|Posted by Bradley on January 16, 2012 at 2:20 PM|
By Denise Crosby email@example.com January 14, 2012
Sue Olsen pauses Friday next to a sign seeking information about the disappearance of her son Brad Olsen, in a field at Route 38 and County Line Road at the border of Kane and DeKalb counties. | Mary Beth Nolan~For Sun-Times Media
It wasn’t long after the massive and emotionally draining search for her son began that Sue Olsen looked at one of her friends and sighed. “I can’t imagine,” she said, “doing this two years from now. Or five.”
Unfortunately, she is.
Friday will be the fifth anniversary of the disappearance of Brad Olsen, who, at age 26, was last seen looking for a ride home from a bar in DeKalb.
Dozens of news articles have been written about the Maple Park man who went missing Jan. 20, 2007. Hundreds of billboards and fliers were posted. Thousands of man hours — from police, family, friends and strangers — have been logged in the ongoing search that has included planes, helicopters, all-terrain vehicles, horses, canoes, canine units and psychics.
So much has happened, yet so little. In the five years since, there have been no arrests and no clues as to what happened to Brad Olsen — who lived with his parents — on that cold winter night. Still, his mother refuses to slow down, much less concede defeat. The DeKalb police say they are still “aggressively pursuing” leads, and Olsen prays for a break in the case that has haunted her dreams and defined her life.
Even more than an arrest or conviction, she wants to be able to bury what is left of her son, who was declared legally dead in March 2010.
“If I got one or the other, I would be satisfied,” Olsen says. “But I would rather find Brad’s remains and not have his killer brought to justice than to have somebody convicted and never find his remains.”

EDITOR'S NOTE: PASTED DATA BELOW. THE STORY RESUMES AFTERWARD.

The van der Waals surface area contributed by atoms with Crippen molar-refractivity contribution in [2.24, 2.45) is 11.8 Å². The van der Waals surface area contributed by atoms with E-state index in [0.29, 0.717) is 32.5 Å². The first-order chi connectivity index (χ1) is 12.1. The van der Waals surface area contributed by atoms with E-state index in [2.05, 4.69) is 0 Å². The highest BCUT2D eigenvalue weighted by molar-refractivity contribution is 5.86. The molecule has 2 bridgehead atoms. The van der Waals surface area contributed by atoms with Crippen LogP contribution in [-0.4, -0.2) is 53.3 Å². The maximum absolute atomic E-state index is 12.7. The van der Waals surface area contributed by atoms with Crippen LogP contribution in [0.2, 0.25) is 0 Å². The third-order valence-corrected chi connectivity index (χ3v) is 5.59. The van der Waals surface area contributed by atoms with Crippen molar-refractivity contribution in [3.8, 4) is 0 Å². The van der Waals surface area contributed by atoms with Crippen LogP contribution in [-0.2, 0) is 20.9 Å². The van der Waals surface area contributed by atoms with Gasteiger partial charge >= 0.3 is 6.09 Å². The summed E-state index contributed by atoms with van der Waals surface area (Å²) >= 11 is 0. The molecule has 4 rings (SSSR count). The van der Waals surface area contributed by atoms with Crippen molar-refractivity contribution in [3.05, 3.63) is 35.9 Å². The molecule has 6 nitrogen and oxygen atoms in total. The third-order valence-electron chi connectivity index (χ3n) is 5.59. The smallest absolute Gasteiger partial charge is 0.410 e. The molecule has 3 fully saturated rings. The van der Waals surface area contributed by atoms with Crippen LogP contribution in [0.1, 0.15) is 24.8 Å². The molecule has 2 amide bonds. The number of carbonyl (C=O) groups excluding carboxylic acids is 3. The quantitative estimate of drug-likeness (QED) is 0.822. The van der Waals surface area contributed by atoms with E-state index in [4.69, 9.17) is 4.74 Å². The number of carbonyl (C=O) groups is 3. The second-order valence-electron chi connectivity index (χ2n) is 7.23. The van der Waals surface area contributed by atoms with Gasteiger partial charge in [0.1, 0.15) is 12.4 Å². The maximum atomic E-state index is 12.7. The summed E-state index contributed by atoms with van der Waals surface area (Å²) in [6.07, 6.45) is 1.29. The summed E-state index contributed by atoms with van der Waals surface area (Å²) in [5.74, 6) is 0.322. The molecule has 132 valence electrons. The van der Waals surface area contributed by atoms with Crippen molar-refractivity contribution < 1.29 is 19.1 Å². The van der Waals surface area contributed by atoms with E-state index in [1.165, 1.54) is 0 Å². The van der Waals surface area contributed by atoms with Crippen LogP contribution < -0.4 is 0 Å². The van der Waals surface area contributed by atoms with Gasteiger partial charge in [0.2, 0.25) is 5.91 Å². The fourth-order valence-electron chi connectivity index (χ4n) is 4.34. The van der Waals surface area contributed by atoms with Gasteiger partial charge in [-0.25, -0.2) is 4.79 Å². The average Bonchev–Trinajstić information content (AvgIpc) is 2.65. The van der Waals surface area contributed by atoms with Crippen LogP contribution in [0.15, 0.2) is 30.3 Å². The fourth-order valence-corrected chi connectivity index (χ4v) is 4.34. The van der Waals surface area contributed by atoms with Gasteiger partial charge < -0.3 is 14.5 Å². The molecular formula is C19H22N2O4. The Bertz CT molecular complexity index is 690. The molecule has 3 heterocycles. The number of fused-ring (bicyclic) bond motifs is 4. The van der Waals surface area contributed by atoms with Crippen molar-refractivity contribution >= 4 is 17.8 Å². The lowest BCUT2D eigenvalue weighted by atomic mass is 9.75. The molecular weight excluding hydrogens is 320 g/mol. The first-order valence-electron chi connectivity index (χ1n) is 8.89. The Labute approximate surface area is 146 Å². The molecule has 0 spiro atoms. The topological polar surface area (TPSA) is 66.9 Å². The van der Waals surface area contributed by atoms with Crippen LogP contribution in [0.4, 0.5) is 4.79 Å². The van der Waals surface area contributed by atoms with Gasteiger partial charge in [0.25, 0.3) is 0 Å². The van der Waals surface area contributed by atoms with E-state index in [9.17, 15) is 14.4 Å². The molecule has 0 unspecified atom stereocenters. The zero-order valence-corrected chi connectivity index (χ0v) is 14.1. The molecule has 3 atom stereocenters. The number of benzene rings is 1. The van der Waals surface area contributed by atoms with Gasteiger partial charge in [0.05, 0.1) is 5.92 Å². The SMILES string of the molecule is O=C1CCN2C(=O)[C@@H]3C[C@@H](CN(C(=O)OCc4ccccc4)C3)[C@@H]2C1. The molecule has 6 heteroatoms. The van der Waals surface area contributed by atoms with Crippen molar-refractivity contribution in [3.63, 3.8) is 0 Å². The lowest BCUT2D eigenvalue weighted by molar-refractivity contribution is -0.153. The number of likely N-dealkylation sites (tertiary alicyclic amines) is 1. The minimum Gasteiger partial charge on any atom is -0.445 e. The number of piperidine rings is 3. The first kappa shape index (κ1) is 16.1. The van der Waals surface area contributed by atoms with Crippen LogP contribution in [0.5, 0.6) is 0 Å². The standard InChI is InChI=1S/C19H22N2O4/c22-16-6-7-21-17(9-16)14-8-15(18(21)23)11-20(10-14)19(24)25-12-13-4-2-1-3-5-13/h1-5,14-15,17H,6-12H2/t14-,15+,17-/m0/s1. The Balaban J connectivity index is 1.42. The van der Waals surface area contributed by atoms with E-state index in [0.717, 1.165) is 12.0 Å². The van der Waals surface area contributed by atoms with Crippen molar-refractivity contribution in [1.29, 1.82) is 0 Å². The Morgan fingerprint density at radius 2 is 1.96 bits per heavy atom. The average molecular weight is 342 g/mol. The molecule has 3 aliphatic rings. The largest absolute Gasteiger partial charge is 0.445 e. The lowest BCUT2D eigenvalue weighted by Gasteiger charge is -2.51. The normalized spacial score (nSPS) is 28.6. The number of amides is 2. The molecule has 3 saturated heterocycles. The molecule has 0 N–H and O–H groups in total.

The harsh winters of the last few years have rendered that task more difficult. But this mild season, at least until the first big snow, has made it possible to “get out a lot,” looking in areas that otherwise were inaccessible. Twice in the last week, Olsen went with “my canine group,” which includes eight to 10 teams of volunteers and their dogs trained to sniff out cadavers. “The creeks are so low, it’s an opportune time to search the banks,” she says.
There are other things Olsen can do to keep the search alive. Last week, before the snowstorm, she took advantage of the balmy weather to replace worn and missing posters with another 50 or 60 signs in the DeKalb, Sycamore and Elburn areas. On Friday, she was in the snow hanging banners at the intersection of County Line Road and Route 38.
Olsen also maintains close contact with missing persons groups and data banks; and routinely Googles words like body and remains and skeletal, “hoping for something” to pop up. Some days she gets as many as 100 alerts.
And Olsen makes it a point of speaking regularly to DeKalb police, whose efforts she describes as “awesome.” While the investigation is still active, and tips continue to come in, “a case this old becomes much more time-consuming,” says Lt. Gary Spangler. “We are doing as much as we can. Whether any of these tips pan out remains to be seen.”
At this point, Olsen admits, there is little else to go on except hunches — and their memories. In November, the family held a memorial service for Brad at the local Methodist church. On Friday, there will be a simple gathering for a few close loved ones to remember the young man “who loved life and lived it so fully.”
But searching for closure means searching for his body.
In addition to helping oversee the rental property she and husband Bill own, Olsen spends time with her surviving children and grandchildren, including Brad’s young daughter. Even then, she can feel guilt pulling at her for taking time away from finding the remains. More than Bill, who tries to steady the emotional roller coaster they’ve been forced to ride for five years, this quest now defines her new normal.
Olsen said the night Brad disappeared, she had a dream while on vacation in Mexico. Someone was beating him badly, a vision that was clear enough for her to identify general features of the assailants.
The next morning she tried desperately to get in touch with her son. By then, he was already gone.
“I’m not giving up,” Olsen says. “I am determined ... hopeful that something will break."